For four minutes and 13 seconds, my classroom was silent. Although it was already February, this was the first time in the school year that my Grade 7/8 class had nothing to say. Speechless was a better way to describe it. Even when the film ended, the students didn’t initially explode into applause as I assumed they would. Maybe they were holding their breath throughout the viewing, or maybe longer. It had been a tireless project that had consumed all 28 students over several months. This was the moment when all their hard work had come to fruition. Seeing their hundreds of drawings come to life enhanced by an emotion-infused original score, I don’t blame them for taking that ever-so-subtle moment to collectively exhale before applauding. It was their first time seeing McKenna’s Dream: An Animated Film after all. It’s an incredibly powerful four minutes and 13 seconds.
If you have ever been to Gananoque, Ontario you can appreciate what a beautiful town it is. In the heart of the Thousand Islands, its river landscape has no equal. However, the town’s true charm is its community – the people. Living in a four-season tourist destination, the locals have grown up welcoming anyone who comes to town. That was definitely true when I started working at Gananoque Intermediate and Secondary School (GISS) three years ago.
With the health and welfare of our community in mind, we started the 2013-2014 school year with a focus on “healthy choices.” Our Grade 7/8 teaching team had noticed a growing trend of students making choices that weren’t helping their overall well-being. Despite the emphasis on the term “healthy,” this unit was not strictly a health unit. It encompassed most of our curriculum areas and drew from the Upper Canada District School Board’s “Character Always” initiative.
Each week we dove into the novel The Fault in Our Stars and connected to the story and its characters to analyze healthy relationships. We’d discuss and write about who would potentially make strong role models. We examined the influence of media and celebrities. Our teachers were trying to equip students with the skills and knowledge to choose their own guiding influences for a positive life. We wanted them to feel good about the choices they made.
By November, we had completed our “healthy choices” unit and felt encouraged that our students were feeling better about themselves. Ideally, curriculum and program for the rest of the year would now be approached with confidence. Looking back, I don’t think I appreciated how much confidence development occurred until I presented my class with a media assignment in November. I also had no idea that I was in for the ride of my career.
The instructions for the assignment were simple. The 28 students in the class were asked to work together to make an old-school, flipbook-style animation film. The subject of the film was up to them. They were advised to come up with a script, create a storyboard for the script, draw ten images for each storyboard frame and then film the story. As much as I wanted to assign roles and lead production every step of the way, I told the students that they were in charge. I was just an advisor.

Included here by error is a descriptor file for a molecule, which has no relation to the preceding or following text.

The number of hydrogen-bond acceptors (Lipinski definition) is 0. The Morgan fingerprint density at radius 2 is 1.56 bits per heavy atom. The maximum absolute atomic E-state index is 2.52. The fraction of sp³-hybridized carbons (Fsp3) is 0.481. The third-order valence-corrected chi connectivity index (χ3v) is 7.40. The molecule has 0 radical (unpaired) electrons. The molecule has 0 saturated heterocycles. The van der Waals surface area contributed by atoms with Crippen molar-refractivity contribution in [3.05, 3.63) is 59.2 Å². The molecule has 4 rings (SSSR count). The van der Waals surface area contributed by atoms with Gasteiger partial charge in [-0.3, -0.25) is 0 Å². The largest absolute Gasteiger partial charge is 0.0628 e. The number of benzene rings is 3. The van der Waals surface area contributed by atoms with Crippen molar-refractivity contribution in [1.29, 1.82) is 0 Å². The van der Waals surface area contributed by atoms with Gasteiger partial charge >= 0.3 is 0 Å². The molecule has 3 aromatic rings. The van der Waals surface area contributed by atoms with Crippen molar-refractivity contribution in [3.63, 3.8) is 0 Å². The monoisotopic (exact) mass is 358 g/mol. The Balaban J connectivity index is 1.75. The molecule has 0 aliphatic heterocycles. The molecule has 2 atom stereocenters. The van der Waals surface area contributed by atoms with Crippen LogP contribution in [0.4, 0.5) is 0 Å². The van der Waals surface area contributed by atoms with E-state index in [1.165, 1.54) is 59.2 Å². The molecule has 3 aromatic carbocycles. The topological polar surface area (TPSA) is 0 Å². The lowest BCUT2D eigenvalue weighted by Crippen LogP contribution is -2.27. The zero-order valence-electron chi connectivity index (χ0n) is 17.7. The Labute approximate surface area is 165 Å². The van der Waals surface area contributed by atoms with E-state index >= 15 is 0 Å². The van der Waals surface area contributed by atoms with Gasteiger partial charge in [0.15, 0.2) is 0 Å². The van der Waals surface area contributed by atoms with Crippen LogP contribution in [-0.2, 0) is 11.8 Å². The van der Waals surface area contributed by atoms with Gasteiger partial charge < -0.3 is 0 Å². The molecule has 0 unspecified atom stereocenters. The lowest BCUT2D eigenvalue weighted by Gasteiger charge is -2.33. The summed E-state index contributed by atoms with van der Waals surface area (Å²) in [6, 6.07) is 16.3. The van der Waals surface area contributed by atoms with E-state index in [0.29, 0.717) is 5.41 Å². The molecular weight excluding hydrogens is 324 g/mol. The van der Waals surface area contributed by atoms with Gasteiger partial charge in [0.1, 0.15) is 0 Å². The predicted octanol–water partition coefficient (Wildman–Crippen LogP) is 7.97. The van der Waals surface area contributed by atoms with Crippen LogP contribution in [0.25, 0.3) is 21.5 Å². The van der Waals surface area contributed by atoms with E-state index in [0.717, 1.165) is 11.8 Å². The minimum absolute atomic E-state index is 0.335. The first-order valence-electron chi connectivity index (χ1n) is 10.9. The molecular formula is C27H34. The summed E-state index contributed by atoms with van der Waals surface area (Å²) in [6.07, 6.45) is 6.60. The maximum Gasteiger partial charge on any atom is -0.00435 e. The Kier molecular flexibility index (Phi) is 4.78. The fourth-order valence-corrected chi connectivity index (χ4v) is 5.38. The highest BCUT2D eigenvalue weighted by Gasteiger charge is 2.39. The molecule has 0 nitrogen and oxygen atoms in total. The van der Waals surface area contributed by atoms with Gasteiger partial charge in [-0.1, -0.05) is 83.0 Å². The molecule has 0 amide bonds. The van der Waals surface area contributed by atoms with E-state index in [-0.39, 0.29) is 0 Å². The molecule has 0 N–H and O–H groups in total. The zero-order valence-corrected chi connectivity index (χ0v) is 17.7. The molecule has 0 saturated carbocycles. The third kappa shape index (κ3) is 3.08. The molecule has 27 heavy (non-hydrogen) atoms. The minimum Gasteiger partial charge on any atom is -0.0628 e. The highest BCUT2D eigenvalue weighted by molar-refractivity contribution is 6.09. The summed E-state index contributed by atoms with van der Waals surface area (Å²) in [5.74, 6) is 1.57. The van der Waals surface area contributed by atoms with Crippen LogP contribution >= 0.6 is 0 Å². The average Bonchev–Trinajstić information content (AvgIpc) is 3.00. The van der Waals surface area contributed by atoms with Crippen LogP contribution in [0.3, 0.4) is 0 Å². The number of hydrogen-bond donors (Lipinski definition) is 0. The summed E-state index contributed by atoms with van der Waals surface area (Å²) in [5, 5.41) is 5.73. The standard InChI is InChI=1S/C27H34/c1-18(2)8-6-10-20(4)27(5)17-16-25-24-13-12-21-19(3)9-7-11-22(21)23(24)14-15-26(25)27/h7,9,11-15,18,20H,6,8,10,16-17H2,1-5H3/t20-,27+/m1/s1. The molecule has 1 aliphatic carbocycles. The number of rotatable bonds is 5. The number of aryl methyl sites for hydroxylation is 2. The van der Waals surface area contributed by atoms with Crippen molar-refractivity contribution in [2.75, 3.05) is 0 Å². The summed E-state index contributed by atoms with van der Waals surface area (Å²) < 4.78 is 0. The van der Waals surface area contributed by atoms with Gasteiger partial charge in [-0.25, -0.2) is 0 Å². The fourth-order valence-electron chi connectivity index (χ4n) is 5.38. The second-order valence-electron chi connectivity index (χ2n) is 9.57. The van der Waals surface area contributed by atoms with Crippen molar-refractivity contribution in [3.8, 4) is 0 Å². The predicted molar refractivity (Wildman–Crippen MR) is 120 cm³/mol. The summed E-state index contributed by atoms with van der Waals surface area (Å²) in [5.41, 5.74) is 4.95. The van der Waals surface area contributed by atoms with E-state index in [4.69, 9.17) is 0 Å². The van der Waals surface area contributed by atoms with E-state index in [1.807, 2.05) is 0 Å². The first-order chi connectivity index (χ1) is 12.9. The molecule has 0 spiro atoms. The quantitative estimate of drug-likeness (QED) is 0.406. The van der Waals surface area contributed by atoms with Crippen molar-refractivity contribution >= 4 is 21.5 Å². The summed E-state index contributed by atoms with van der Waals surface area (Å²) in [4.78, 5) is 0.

At the beginning of the year, GISS principal Chris Boston had set the challenge for all staff to “try something that scares you” and to “come out of our comfort zones” (read: out of our ruts). Being in the role of advisor scared me. I’m not a perfectionist by any means, but I do have my visions. Watching those first couple of classes as the students took the lead, I struggled. Under my calm advisor’s demeanour, I was panicking. I was terrified that I was wasting everyone’s time.
But then leadership reigned. Rather than one student standing before the class dictating what they were to do, they formed a leadership committee. There were not only more voices at the front of the room, there were also more ears. It seemed as though all the students were being heard. They decided that all students were going to submit one script, each with a plot of their choice. I would see them all. I’m not sure if they consulted behind my back, but 27 submissions were on the same subject – their classmate McKenna Modler. Only McKenna submitted on a different topic.
McKenna Modler is unassuming. Without knowing her story she could be mistaken for just a normal 13-year-old, who works hard in school and is liked by her peers. But there is more to her than that. She has raised over $130,000 for families with children battling cancer. She gives talks at Queen’s University to nursing students. She has a room named after her at the Kingston General Hospital. She is beating cancer and helping others to do so. She is amazing. Her classmates recognize her outstanding character. Without consultation, the class recognized this project as an opportunity to spread the word of McKenna’s Dream, as McKenna’s charity is called.
Once a script was solidified and agreed upon by all 28 students, the class storyboarded the plot of the film and broke it down into 24 separate shots. For each shot students drew ten frames. This proved to be labour-intensive. With a wide variety of drawing skill levels and styles, students had to collaborate to ensure that all characters looked as similar as possible. To save on time and pencil crayons, the class decided to make the film in black and white. However, to highlight the star of the film they gave McKenna her signature blonde hair and blue eyes.
Students deliberated for weeks on who would be cast as the voices of the film. Obviously McKenna would play herself. The grandfather was originally going to be one of our teachers; however, Brandon Swain, one of our Grade 7s grabbed the role. His stand-in voice-over was a stand-out. When his voice was used during pre-production, the class recognized that his subtle intonations were perfect for the empathetic grandfather, despite not sounding like an old man.